Spencer's is great because it has this one store, the Cookie Man, where (did you already guess??) cookies are made! They have all kinds and always give you a free sample when you walk up to the window. Spencer's Mall also has anything and everything you have ever wanted or not wanted. Barcelona (and every other team) jerseys, Dr. Dre Bose Headphones (50 bucks by the way), silver, gold, carpets, incense, healing rocks, nick-nacks, carved elephants, lock boxes, jewelry in all stones, golds, silvers, and anything you can imagine. Once we were done wandering around Spencer's, we walk down to the basement where our driver dropped us off, and he was taking a nap in the van, and when we were ready, we took a drive to the beach.

One game commonly played here is how many people you can spot on one motorcycle. The most I have seen is four. But I think someone holds the record of seeing 5 people on one motorcycle. It's kind of a fun game once you get used to it.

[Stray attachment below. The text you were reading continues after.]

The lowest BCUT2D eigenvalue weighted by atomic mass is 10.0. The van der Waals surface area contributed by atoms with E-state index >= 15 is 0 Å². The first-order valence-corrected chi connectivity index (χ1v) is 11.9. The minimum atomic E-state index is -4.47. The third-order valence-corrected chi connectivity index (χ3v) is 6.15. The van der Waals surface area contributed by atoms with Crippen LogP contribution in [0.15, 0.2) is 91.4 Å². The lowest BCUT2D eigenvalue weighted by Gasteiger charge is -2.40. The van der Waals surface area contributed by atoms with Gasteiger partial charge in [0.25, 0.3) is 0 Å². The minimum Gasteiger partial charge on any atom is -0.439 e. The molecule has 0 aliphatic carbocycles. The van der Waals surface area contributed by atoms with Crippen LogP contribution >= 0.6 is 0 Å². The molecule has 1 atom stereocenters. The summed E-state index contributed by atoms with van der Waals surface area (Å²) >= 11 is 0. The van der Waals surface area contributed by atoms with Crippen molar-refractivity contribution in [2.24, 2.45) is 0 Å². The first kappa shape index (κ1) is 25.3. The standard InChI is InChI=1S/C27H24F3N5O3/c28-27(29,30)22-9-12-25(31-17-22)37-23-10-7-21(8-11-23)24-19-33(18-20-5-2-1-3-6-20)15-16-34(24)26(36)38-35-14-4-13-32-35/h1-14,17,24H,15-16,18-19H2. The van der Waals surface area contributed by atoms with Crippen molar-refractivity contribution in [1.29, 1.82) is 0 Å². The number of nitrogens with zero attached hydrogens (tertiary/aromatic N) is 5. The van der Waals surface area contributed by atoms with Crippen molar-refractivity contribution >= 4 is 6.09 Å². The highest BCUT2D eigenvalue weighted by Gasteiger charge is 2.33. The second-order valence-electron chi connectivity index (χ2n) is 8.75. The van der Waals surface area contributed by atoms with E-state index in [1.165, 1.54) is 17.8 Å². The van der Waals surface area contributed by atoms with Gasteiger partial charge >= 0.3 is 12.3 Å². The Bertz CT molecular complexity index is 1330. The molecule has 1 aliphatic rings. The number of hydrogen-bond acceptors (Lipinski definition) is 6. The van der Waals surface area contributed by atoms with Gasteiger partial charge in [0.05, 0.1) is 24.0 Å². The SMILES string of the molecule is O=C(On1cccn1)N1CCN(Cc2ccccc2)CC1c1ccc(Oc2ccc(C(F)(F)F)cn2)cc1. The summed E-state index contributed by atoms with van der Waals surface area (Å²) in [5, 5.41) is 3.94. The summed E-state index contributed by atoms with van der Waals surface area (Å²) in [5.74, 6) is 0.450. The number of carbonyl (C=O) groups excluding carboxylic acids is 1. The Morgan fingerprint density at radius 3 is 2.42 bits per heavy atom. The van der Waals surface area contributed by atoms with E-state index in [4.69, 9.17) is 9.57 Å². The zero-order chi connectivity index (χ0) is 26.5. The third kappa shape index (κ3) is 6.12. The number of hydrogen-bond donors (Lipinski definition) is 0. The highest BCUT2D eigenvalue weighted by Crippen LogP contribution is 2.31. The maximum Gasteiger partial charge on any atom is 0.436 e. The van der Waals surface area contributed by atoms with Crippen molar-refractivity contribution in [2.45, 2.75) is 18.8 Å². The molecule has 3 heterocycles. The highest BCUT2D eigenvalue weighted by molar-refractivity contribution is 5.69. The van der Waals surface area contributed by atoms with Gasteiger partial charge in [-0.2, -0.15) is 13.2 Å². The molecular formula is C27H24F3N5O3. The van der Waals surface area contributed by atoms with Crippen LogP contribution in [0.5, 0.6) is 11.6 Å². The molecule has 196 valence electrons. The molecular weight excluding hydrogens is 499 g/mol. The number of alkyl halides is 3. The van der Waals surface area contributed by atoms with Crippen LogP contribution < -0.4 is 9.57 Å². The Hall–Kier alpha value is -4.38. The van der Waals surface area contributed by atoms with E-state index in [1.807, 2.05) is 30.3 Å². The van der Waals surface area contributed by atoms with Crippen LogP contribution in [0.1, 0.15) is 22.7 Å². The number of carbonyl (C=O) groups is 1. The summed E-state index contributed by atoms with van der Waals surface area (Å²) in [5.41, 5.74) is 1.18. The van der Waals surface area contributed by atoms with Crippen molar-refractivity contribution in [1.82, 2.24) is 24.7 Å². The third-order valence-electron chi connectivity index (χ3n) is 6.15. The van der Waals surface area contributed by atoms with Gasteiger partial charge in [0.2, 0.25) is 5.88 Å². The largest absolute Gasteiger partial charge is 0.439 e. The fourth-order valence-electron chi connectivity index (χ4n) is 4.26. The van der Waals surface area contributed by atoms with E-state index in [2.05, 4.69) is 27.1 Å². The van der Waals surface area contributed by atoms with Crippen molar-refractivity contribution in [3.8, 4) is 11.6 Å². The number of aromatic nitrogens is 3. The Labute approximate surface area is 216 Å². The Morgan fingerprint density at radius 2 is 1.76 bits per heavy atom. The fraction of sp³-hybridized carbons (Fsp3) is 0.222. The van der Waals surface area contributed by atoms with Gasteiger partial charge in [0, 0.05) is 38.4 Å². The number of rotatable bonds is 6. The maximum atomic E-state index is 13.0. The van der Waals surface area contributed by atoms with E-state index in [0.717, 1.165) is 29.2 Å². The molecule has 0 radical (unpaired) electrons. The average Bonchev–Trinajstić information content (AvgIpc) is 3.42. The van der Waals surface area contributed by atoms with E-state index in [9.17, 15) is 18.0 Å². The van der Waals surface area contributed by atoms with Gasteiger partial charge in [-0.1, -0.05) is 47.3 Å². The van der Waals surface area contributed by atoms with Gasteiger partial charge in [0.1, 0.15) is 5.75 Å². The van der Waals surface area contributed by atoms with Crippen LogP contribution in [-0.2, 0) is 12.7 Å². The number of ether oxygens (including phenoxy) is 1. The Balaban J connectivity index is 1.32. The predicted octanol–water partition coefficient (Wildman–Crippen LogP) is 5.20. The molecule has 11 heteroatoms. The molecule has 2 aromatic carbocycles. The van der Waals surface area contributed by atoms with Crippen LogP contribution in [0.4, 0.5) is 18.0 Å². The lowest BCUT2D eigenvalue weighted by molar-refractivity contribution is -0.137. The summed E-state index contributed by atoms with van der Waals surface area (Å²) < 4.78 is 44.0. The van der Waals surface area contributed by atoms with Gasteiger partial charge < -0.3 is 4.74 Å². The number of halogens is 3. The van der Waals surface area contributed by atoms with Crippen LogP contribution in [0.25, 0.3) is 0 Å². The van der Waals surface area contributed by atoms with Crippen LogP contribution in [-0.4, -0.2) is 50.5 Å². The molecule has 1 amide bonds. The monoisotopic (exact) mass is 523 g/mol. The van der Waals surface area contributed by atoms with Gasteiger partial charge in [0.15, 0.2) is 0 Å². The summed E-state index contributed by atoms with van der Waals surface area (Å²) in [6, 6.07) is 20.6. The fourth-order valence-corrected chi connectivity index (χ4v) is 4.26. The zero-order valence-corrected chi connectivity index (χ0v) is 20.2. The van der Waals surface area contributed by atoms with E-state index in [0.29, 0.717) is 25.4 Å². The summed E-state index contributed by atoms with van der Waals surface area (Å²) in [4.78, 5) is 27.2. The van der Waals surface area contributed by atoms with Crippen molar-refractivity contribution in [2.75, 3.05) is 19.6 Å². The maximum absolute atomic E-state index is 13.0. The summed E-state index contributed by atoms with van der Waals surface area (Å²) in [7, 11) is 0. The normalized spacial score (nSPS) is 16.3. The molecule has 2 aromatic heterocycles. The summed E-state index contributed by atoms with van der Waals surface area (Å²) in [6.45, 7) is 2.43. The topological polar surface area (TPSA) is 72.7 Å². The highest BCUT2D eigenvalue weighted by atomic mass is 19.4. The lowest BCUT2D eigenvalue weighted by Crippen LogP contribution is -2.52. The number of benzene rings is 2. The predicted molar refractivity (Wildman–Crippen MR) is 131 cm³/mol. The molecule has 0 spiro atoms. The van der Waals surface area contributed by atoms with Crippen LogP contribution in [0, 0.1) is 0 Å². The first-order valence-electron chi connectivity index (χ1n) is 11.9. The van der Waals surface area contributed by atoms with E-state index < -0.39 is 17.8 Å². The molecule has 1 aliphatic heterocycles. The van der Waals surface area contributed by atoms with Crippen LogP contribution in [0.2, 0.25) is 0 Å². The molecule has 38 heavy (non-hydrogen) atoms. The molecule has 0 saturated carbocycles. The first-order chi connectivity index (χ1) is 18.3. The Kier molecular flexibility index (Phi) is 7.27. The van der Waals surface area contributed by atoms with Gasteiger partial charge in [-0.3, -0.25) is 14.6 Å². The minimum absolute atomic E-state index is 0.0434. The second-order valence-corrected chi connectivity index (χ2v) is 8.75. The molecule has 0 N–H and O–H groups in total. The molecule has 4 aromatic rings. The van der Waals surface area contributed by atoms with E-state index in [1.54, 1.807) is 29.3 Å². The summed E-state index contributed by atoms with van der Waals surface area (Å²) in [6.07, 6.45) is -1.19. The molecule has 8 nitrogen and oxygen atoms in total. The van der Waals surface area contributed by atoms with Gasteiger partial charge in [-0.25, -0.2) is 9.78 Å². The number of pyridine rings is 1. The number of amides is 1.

So driving down the beach, it is depressing, and interesting at the same time. I saw this kid maybe 10 or 11 years old stripped down to his underwear dipping a bowl in a huge trashcan size bucket of water and splashing himself clean. Other people were not so lucky. I'll let the pictures show you what I saw, but it is truly poverty. You don't get in the water. It's not that kind of beach.